In addition, for a good scientific review of moving past Moore’s Law, I recommend John Shalf’s 2020 paper “The Future of Computing Beyond Moore’s Law.” See also, China’s growing semiconductor market slumped 25% due to sluggish demand and lockdowns.
🦾💪 When humans beat machines
As machine-learning infused tools make their way through the workplace, we’re learning more about when they help (and when they don’t). A new paper identifies this gap.
ML tools are beneficial in augmenting distinctions and certain classes of decision-making but adding ML to the mix worsens productivity with novel problems. It is the least capable workers who benefit the most from an ML-based teammate, top quintile workers see little improvement. But on novel or rare problems, humans do better on their own. There are a number of ramifications of this. The tools can level up newer or weaker workers (perhaps allowing outsourced workers a chance to compete on a level playing field). The relative importance of the top performing workers increases, as they have the experience set and judgement to handle novel tasks.
See also: Shipments of industrial robots in China grew 45% in 2021, representing about half of the global market. While the number remains small — 243,000 compared to the Chinese manufacturing workforce of 83 million — this growth may help bridge the gap in the local labour market which is suffering from China’s demographic reverse. Single robots may be more productive than teams of people. In one case, making headphone cases, a team of four people could manage 650 cases an hour while a single robot arm weighed in at 800. Great long-ish read in the WSJ.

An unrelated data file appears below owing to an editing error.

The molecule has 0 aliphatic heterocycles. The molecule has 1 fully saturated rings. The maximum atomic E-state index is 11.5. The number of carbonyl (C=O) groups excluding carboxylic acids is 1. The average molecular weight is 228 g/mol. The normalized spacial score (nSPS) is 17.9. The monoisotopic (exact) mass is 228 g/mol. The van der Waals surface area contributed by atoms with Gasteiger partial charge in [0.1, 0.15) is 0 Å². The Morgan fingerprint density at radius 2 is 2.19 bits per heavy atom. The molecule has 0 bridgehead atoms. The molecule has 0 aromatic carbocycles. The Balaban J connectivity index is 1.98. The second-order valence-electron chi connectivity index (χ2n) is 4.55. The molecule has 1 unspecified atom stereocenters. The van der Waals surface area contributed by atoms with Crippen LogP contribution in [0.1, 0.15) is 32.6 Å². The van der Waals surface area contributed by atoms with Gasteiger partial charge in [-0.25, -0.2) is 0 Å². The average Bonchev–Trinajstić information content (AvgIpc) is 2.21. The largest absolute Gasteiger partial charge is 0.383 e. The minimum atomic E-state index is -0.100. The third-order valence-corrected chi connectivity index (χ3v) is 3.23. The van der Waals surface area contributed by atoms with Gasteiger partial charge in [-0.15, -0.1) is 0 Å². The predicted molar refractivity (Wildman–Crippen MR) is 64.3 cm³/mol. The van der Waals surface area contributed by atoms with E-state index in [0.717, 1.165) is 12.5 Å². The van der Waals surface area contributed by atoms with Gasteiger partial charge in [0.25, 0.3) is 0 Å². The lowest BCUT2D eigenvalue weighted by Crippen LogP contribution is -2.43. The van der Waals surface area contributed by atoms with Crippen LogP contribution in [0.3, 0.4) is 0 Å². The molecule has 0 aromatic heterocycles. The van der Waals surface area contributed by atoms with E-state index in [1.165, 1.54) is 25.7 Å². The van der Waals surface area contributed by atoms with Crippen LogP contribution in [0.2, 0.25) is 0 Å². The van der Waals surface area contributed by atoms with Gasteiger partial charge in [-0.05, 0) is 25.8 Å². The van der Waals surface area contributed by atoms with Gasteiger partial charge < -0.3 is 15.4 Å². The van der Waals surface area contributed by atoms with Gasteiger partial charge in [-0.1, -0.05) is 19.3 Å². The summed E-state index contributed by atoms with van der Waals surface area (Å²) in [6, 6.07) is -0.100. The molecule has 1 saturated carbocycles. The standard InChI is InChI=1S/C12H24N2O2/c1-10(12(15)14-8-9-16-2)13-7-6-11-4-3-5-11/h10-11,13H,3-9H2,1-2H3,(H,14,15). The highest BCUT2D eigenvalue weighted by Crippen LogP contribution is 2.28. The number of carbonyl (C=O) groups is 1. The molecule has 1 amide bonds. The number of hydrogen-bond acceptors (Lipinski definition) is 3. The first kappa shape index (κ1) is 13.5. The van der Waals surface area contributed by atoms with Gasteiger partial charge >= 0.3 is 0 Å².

See also, this study on hybrid work showed that hybrid workers have greater satisfaction and a lower sense of isolation than either stay-at-home or always-in-the-office workers.
Weekly commentary: The negative cost of Net Zero
There is a widely-held view that the cost of getting to Net Zero is going to be high. We are told that the sums of money required for the new kit (solar panels, batteries, wind turbines, small modular reactors, high-voltage direct current interconnects, microgrids and the like) will be larger than a typical oligarch’s Loro Piano budget. Certainly, running into the trillions of dollars. But is this really a large number in a sense of being either unaffordable or poor value for money?
I look into this in my Weekly Commentary which will go out to paying members on Monday.
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Dept of our climate future
In every Sunday edition, we track key metrics that tell us a little about our shared climate future. Our member, Marshall Kirkpatrick, takes the time to curate a view of our current climate status in this segment every week, and you can read Marshall’s curation below. Here’s Marshall: